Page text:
and intranet application space. CDSA focuses on security in peer-to-peer distributed
systems with homogeneous and heterogeneous platform environments. The architecture
also applies to the components of a client/server application. The CDSA addresses
security issues and requirements in a broad range of applications by—
– Providing layered security mechanisms (not policies).
– Supporting application-specific policies by providing an extensibility mechanism that
manages add-in (policy-specific) modules.
– Supporting distinct user markets and product needs by providing a dynamically
extensible security framework that securely adds new categories of security service.
– Exposing flexible service provider interfaces that can accommodate a broad range of
formats and protocols for certificates, cryptographic keys, policies, and documents.
– Supporting existing, secure protocols, such as Secure Sockets Layer (SSL),
Secure/Multipurpose Internet Mail Extension (S/MIME), and Secure Electronic
Transaction (SET).
•
Circuit Proxy. Circuit gateways are another type of proxy firewall. A circuit-level
proxy becomes an intermediate connection point in a session between a client and a
server. To reach a distant server, a client initially connects to a Transmission Control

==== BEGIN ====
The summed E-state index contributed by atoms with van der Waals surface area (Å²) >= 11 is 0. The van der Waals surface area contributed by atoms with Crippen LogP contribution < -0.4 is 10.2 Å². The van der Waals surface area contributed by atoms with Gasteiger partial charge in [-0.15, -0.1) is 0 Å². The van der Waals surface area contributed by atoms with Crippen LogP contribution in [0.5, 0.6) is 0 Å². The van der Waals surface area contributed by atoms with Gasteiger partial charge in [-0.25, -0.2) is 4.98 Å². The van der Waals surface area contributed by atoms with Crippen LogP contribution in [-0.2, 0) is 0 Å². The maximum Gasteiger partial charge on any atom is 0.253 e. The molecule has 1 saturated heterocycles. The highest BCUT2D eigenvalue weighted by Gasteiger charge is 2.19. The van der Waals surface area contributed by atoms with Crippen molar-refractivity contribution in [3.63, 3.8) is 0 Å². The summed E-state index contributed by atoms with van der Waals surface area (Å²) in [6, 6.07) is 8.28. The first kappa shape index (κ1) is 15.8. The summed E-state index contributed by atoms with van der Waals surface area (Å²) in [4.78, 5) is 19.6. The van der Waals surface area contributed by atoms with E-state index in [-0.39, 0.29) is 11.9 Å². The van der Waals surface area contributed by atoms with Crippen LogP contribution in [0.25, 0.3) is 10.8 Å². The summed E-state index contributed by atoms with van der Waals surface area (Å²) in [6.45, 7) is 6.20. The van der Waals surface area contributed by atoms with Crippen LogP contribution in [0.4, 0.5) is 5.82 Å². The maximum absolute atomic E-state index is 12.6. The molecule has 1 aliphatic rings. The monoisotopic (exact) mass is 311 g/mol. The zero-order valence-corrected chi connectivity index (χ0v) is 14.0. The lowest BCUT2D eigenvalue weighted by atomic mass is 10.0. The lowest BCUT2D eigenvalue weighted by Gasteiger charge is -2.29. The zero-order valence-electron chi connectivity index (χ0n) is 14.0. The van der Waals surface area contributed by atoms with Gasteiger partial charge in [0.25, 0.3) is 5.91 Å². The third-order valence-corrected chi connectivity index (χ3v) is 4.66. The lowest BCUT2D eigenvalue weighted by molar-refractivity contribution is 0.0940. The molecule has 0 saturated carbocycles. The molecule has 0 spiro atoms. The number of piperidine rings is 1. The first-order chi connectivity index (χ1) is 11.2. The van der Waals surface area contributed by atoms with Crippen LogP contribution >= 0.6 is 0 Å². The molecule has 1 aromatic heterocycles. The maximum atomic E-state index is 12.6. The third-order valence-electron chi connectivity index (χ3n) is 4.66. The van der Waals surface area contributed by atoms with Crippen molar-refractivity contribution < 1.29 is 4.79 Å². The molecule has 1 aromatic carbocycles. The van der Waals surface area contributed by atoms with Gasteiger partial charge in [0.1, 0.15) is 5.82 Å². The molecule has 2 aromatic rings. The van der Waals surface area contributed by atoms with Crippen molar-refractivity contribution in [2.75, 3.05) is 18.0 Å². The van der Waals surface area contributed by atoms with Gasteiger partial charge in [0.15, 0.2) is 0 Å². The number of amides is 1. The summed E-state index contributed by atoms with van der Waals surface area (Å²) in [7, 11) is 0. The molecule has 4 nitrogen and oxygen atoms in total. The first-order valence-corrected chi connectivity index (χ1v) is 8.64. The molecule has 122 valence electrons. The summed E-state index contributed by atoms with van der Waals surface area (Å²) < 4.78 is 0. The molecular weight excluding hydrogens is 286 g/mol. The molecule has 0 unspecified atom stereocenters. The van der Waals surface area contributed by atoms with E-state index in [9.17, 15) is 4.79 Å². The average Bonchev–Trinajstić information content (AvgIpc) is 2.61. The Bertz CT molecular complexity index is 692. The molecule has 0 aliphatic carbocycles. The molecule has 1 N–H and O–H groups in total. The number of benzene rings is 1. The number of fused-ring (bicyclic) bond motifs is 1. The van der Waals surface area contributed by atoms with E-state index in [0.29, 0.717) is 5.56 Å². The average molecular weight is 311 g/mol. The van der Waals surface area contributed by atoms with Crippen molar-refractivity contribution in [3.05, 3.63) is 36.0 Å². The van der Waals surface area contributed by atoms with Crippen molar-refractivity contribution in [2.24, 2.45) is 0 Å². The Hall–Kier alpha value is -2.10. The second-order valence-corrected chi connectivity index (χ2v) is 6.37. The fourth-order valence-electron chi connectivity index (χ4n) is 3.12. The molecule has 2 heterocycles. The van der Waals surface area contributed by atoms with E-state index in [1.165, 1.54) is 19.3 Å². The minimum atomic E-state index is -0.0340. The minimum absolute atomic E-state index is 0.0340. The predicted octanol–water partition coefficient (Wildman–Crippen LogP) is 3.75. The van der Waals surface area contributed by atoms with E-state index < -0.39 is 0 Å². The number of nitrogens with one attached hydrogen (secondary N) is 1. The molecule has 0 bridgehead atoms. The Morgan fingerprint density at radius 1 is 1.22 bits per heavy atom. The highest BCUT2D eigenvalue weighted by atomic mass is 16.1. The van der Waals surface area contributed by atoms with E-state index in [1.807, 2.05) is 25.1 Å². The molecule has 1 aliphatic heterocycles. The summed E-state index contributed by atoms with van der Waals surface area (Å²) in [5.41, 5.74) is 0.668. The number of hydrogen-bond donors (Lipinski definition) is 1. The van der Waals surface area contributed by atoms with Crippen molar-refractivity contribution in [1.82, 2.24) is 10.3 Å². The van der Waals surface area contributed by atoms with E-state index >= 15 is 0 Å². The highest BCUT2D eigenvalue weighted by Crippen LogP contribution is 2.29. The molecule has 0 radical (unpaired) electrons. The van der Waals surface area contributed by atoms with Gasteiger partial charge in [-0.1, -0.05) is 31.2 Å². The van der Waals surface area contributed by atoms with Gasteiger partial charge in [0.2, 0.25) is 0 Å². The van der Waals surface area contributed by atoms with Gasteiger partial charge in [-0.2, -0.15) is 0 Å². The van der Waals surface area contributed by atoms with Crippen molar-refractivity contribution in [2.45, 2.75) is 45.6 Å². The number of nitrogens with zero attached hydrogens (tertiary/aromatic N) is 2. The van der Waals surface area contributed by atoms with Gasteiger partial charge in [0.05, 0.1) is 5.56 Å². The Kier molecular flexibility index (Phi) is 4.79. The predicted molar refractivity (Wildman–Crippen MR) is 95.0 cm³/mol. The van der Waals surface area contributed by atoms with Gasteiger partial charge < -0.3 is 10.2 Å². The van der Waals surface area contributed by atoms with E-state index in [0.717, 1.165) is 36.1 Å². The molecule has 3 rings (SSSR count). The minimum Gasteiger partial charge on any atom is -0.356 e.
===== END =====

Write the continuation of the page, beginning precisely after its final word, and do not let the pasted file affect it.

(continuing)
Protocol (TCP) port on the circuit proxy machine. The circuit proxy then completes the
connection (after making an access control decision) to the target server. Access controls
are based on the identity of the initiating machine without interpreting the application
protocol or viewing the contents of protocol packets. A circuit-level proxy can be used
across several application protocols; however, client modifications may be necessary to
use the circuit-level protocol.
•
CryptoAPI. The Microsoft Cryptographic API provides services that enable application
developers to add cryptography to their Win32 applications. Applications can use the
09/00
UNCLASSIFIED
4-25
UNCLASSIFIED
Technical Security Countermeasures
IATF Release 3.1September 2002
functions in CryptoAPI without knowing anything about the underlying implementation,
in much the same way that an application can use a graphics library without knowing
anything about the particular graphics hardware configuration.
•
Cryptographic Service Providers (CSP). Both CDSA and CryptoAPI make use of the
concept of CSPs, which are independent modules that perform the real cryptographic
work. Ideally, CSPs are written to be completely independent of any particular
application, so that a given application will run with a variety of CSPs. In reality,